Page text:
Tuesday, July 21, 2009

Sample data for import and xml export - mysql and postgres (part 3 of 3)

Following up on previous postings I begin by giving the full xml output which should be pastable to your computer and then imported to any database with an xml import facility.


or just a couple of rows as appeared in the previous posting:

For two of the main open source databases I use, some graphical tools are listed here:
mysql-admin documentation available in English, Greek, Italian, Portuguese, Russian, Spanish, Ukrainian.

If you like a screenshotted introduction to the gui tools then here is a quick idea of the look and feel:

The version 6 release of mysql (maybe 2010) will include
load xml infile
will be a step forward. Version 6 will follow version 5.4 of mysql which is in testing as I write.

Commercial releases of mysql might show slightly different versions but in keeping with the title of this blog I tend to focus on gpl or free and open source flavours of software.

If you have the data in a variety of formats (usually the case if it is your data) then csv format and the formats mysqlimport has supported for the last 10 years should do fine to get the job done.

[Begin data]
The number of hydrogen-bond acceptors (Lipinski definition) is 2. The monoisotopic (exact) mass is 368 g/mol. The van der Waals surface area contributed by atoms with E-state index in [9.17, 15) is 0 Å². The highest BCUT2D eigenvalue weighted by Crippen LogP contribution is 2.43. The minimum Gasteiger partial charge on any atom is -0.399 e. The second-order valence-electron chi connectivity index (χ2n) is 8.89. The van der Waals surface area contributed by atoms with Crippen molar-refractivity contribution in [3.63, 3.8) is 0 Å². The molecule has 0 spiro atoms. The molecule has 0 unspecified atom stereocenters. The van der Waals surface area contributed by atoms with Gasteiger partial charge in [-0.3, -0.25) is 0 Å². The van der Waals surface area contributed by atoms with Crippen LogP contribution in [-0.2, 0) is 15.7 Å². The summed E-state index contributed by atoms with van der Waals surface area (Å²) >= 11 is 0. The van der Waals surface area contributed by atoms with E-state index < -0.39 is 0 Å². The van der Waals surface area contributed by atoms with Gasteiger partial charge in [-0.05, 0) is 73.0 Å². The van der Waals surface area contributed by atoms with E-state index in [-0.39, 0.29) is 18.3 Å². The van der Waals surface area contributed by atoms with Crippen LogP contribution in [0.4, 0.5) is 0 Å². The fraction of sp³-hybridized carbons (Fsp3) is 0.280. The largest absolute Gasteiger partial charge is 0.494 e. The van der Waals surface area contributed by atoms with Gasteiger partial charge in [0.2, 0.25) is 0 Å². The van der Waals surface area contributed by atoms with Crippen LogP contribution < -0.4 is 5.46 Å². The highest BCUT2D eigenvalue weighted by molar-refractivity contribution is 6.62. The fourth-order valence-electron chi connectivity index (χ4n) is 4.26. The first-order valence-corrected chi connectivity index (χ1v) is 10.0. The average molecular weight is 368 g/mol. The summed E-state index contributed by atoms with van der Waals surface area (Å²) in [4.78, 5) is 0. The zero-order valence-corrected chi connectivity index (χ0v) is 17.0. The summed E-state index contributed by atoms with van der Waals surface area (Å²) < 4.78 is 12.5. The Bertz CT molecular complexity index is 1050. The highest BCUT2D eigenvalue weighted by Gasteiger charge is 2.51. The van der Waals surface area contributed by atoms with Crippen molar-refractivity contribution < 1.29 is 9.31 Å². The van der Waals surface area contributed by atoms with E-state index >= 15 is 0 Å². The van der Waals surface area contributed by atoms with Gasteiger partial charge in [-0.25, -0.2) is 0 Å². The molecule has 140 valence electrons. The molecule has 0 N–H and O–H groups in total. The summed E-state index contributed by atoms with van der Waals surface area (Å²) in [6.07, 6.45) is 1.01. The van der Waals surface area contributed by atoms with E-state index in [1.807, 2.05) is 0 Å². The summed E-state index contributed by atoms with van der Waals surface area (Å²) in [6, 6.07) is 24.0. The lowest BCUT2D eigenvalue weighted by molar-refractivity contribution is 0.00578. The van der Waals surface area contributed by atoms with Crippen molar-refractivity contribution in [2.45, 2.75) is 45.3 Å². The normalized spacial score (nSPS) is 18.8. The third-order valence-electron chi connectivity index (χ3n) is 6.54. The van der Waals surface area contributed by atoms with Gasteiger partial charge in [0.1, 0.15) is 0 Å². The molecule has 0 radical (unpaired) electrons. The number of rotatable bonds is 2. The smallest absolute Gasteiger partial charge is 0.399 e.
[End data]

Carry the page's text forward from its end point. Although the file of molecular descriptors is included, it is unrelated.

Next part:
All major databases will likely soon offer xml import (if not already) which should help data interchange between retailers and suppliers providing xml standards are strictly adhered to. Newer xml proposed standards have public pages for further research at w3.org

If you are itching for bringing in xml data directly to mysql today then you might want to browse the following:

And now back to the data which I give in mysql own .sql format to aid anyone wanting to just load it directly rather than getting hung up on xml.
So at whatever point you have joined this posting thread you can quickly pick up from here if you are interested in what comes next which is all Postgres.

Before leaving mysql entirely we should export the data using the --compatible flag, so as the sample data and postgres postings can discuss what (if anything) must be done to the sql output from --compatible to make it totally postgres.

Here is what mysql produces from --compatible=postgresql:
Mark Slade had this to say regarding what to expect in his article about converting databases.
Despite how it sounds, this won't generate PostgreSQL compatible code, but it will get you halfway there.
Halfway sounds pretty good if you do not want to go down the 'csv out csv in' route. I explore both ways in the postgres postings.

No comments: